Senthilkumar et al. in 2021 also investigated the performance of R600a vapour compression system using CuO/Al2O3 hybrid nanolubricants [4]. Three different nanolubricant concentrations of 0.2, 0.4 and 0.6 g/L were considered in the study with 70 g of R600a refrigerant. The result established an enhancement of COP up to 27% from 1.17 to 1.6 and increase of cooling capacity up to 20% from 160 to 200 W and reduction in power utilized by the compressor up to 24% from 158 to 120 W; hence CuO/Al2O3 hybrid nanolubricant refrigerator can be employed as better substitute for R134a refrigerator. In 2011, Subramani and Prakash [5] studied the R134a/Al2O3 Nano refrigerant and found that there is an enhancement in COP while nanoparticles were added to the system. They also determined the system’s COP theoretically for both R134a and R134a/Al2O3. They found that the COP of cycles that use R134a increases by 10.11% while the R134a/Al2O3 mixture used in the actual refrigeration cycle and enhancement ratio was 9.74% when COP determined theoretically. Sajumon et al., in 2013 found through his study that Nanolubricants show higher viscosity and smaller friction co-efficient [6]. It also results in the less power consumptions with high heat transfer rates and Co-Efficient of Performance. Babarinde et al., in their work investigated R600a in MWCNT-nanolubricant (0.4 g/L and 0.6 g/L) as a drop in replacement for R134a refrigerant in a household refrigerator system with varied mass charge of R600a (50, 60 and 70 g) [7]. The study established a better performance in terms of COP, power consumption and cooling capacity hen compared with R134a in the system, lower evaporator temperature of −11˚C and power consumption of 0.0639Kw and highest COP in the system; hence R600a/MWCNT-nanolubricant drop in is a better replacement for R134a in the household refrigerator. In 2020, Babarinde et al. also investigated the use of grapheme to enhance the performance of R600a vapour compression refrigeration system [8]. Graphene nanolubricant was prepared using graphene nanoparticles dispersed in the based lubricant. Different samples of grapheme nanolubricant concentrations were investigated. The study established better performance of graphene nanolubricant when compared with the base lubricant in terms of pull-down time, COP, power consumption and cooling capacity. Kedzierski, in 2012 investigated the pool boiling of R134a/diamond/RL68H nanorefrigerant and reported a 98% enhancement in boiling heat transfer for the 0.5% nanolubricant mass fraction compared to R134a/polyester while the enhancement of the 2% nanolubricant mass fraction was 19% [9]. According to Juan et al., in 2010, in spite of the extensive number of studies on the enhancement of thermal conductivity and heat transfer mechanism of nanofluids, little has been done yet on the effect of such enhancements on the overall properties and performance of a system [10]. Thus, the present study deals with the numerical simulation and performance assessment of nanoparticle enhanced vapor compression refrigeration system.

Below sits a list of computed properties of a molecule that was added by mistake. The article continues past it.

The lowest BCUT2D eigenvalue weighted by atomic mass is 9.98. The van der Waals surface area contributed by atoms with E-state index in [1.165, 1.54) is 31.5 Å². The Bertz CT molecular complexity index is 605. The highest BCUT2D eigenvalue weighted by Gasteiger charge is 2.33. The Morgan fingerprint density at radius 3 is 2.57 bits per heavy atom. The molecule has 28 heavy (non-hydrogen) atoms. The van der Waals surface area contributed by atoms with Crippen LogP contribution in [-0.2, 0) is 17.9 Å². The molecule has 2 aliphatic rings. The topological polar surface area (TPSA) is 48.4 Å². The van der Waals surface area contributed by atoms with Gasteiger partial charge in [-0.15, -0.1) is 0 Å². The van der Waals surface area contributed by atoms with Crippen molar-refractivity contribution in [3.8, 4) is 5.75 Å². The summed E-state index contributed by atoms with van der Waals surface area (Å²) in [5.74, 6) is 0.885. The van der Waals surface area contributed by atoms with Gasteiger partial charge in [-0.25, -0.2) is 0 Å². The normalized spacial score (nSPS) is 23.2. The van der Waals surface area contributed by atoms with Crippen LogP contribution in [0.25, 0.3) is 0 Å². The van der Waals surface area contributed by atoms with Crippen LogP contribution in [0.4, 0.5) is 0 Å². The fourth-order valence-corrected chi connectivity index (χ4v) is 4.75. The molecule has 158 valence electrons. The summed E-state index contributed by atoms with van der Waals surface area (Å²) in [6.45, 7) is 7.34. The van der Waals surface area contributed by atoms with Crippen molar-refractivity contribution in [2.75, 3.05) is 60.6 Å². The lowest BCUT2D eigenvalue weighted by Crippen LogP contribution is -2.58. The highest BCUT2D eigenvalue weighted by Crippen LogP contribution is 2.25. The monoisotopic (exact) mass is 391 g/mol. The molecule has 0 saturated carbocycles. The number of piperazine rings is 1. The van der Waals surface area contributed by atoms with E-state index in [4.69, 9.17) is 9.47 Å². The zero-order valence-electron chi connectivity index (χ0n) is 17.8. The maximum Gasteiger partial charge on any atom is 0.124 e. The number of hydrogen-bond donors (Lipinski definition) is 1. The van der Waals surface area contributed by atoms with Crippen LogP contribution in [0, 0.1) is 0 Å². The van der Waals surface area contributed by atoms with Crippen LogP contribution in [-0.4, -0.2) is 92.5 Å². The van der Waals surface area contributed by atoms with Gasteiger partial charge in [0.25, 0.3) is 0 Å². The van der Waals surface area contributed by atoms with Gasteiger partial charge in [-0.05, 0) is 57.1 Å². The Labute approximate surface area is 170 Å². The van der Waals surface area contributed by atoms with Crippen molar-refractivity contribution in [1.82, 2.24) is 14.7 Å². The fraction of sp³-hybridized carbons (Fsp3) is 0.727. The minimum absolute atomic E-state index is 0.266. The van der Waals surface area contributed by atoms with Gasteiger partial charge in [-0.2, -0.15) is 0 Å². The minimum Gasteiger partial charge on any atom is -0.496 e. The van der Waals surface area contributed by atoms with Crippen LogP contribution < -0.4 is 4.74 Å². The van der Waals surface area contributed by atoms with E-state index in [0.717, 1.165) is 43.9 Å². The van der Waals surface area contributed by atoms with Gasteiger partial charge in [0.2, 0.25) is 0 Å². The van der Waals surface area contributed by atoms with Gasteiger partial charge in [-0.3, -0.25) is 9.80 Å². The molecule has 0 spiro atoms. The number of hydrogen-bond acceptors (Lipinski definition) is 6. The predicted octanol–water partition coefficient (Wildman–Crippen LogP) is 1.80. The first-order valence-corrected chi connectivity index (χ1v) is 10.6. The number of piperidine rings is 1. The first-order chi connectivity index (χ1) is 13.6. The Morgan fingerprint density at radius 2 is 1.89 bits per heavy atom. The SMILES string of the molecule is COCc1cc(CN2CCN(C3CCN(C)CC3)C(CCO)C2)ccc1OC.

2. Methodology

The vapor-compression refrigeration is a variety of refrigeration. Generally, the system of vapor-compression refrigeration as shown in Figure 1 consists of a condenser, an expansion valve, an evaporator, and a compressor. The vapor-compression refrigeration cycle consists of four processes:

(1-2) compressing refrigerant in compressor isentropically;

(2-3) condensation at constant pressure;

(3-4) adiabatic expansion in the expansion valve;

(4-1) evaporation at constant pressure.

The evaporation of the refrigerant occurs at a constant pressure during process (4-1) in the evaporator. The refrigerant at the inlet of the evaporator is vaporized by removing heat from the area desired to cool. Saturated vapor at point 1 goes into the compressor at low pressure and is exposed to a reversible

Figure 1. Physical and mathematical model.